Hope this helps!

    TechNet Subscriber Support

    If you are TechNet Subscription user and have any feedback on our support quality, please send your feedback here.


    Lawrence

    TechNet Community Support

    Thursday, January 31, 2013 7:06 AM
    Moderator
  • Hallo Lawrence!

    I thank you for taking the time to provide a detailed answer, but unfortionately most of your links relate to rather old documentation and older versions of Windows Server.

    We use, as stated in my origional post, Windows Server 2012 Hyper-V:

    Dynamic disks are the default recommendation as stated in the "Performance Tuning Guidelines for Windows Server 2012" that can be downloaded from this link: http://download.microsoft.com/download/0/0/B/00BE76AF-D340-4759-8ECD-C80BC53B6231/performance-tuning-guidelines-windows-server-2012.docx and it is also the default format both when creating new VMs and new Virtual Disks in Hyper-V Manager.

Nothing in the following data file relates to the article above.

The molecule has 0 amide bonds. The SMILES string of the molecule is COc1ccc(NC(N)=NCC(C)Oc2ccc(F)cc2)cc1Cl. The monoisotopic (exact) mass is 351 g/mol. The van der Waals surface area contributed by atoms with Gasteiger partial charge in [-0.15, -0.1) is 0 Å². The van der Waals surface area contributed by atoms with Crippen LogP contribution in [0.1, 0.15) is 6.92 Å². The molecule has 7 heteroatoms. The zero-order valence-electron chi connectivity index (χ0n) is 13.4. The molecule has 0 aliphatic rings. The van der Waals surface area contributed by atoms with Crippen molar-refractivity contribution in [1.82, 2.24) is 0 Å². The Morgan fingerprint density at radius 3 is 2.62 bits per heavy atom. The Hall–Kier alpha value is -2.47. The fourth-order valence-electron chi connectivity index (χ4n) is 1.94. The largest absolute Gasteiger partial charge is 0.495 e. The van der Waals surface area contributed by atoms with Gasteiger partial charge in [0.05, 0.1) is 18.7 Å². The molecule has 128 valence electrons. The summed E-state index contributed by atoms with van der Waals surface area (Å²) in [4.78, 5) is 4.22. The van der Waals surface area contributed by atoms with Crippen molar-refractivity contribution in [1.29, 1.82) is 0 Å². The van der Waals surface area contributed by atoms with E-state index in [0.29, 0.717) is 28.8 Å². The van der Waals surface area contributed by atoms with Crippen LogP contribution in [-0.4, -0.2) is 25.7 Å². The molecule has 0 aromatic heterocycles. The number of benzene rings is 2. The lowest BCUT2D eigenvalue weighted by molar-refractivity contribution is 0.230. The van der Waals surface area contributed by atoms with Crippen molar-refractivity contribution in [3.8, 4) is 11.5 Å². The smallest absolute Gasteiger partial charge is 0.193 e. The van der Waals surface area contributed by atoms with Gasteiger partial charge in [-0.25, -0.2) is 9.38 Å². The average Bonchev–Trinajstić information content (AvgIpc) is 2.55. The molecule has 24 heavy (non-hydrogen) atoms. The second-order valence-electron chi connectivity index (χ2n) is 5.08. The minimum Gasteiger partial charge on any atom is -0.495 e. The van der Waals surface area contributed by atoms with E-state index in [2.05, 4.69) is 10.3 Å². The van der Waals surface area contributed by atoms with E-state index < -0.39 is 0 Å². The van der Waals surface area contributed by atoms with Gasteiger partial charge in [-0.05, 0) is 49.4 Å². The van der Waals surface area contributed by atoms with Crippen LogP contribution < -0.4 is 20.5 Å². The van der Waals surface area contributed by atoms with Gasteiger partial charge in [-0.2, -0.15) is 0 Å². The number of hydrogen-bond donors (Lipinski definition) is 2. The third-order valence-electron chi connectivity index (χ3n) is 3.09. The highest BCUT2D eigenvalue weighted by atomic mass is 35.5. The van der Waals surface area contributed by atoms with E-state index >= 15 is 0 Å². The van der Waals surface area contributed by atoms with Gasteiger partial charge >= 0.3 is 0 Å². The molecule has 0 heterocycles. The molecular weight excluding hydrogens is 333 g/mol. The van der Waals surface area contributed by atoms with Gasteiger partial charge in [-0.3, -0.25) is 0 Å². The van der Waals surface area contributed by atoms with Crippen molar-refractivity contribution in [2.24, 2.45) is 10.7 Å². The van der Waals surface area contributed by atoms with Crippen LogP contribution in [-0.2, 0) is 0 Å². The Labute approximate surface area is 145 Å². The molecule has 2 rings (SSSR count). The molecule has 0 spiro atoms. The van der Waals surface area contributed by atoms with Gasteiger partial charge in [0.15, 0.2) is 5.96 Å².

Our configuration has passed the Failover cluster validation wizard and is therefore supported by Microsoft.
    We could of cource distribute the "load" over both Hosts, but the primary host only uses about 20-30% of its capasity so this is not the problem

    MPIO might improve performance, but probably not much since we only have one LUN.

    http://social.technet.microsoft.com/Forums/en-US/winserver8gen/thread/a4ec7e18-9200-4137-a1cf-c171ec2cc79b/


    The questiion remains:

    Why is a VHDX file copied by "system" to the "System volume information" folder inside the cluster at speeds that surpasses the top speed during normal operation. This is evendently what causes the problem, but WHY is this happening?
    Shadow Copy (previous versions) is disabled, but what could else be causing this behavior?